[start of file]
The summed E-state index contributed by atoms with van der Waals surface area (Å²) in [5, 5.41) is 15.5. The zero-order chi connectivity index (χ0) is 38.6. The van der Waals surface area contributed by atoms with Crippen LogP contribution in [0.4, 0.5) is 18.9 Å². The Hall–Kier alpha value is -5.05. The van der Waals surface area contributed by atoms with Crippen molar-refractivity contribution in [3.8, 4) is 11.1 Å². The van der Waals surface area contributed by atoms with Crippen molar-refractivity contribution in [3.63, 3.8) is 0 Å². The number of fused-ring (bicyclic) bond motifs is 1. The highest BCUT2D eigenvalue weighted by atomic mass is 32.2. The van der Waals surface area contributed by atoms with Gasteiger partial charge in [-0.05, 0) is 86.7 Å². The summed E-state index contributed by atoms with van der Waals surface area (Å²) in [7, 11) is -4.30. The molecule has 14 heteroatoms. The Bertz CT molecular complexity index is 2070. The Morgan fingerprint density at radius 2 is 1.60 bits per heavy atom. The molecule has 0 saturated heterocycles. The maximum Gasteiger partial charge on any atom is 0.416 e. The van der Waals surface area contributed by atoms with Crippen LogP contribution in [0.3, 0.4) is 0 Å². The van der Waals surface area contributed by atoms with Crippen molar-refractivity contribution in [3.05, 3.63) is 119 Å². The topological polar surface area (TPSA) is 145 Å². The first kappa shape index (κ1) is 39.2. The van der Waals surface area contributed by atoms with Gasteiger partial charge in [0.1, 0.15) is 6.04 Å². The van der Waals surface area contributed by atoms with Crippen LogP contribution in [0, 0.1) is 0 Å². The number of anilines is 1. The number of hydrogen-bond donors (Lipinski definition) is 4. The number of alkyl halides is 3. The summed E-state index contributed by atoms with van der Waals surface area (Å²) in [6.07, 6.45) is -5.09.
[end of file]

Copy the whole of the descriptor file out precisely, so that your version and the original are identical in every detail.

The summed E-state index contributed by atoms with van der Waals surface area (Å²) in [5, 5.41) is 15.5. The zero-order chi connectivity index (χ0) is 38.6. The van der Waals surface area contributed by atoms with Crippen LogP contribution in [0.4, 0.5) is 18.9 Å². The Hall–Kier alpha value is -5.05. The van der Waals surface area contributed by atoms with Crippen molar-refractivity contribution in [3.8, 4) is 11.1 Å². The van der Waals surface area contributed by atoms with Crippen molar-refractivity contribution in [3.63, 3.8) is 0 Å². The number of fused-ring (bicyclic) bond motifs is 1. The highest BCUT2D eigenvalue weighted by atomic mass is 32.2. The van der Waals surface area contributed by atoms with Gasteiger partial charge in [-0.05, 0) is 86.7 Å². The summed E-state index contributed by atoms with van der Waals surface area (Å²) in [7, 11) is -4.30. The molecule has 14 heteroatoms. The Bertz CT molecular complexity index is 2070. The Morgan fingerprint density at radius 2 is 1.60 bits per heavy atom. The molecule has 0 saturated heterocycles. The maximum Gasteiger partial charge on any atom is 0.416 e. The van der Waals surface area contributed by atoms with Crippen LogP contribution in [0.3, 0.4) is 0 Å². The van der Waals surface area contributed by atoms with Crippen molar-refractivity contribution in [3.05, 3.63) is 119 Å². The topological polar surface area (TPSA) is 145 Å². The first kappa shape index (κ1) is 39.2. The van der Waals surface area contributed by atoms with Gasteiger partial charge in [0.1, 0.15) is 6.04 Å². The van der Waals surface area contributed by atoms with Crippen LogP contribution in [0, 0.1) is 0 Å². The number of anilines is 1. The number of hydrogen-bond donors (Lipinski definition) is 4. The number of alkyl halides is 3. The summed E-state index contributed by atoms with van der Waals surface area (Å²) in [6.07, 6.45) is -5.09.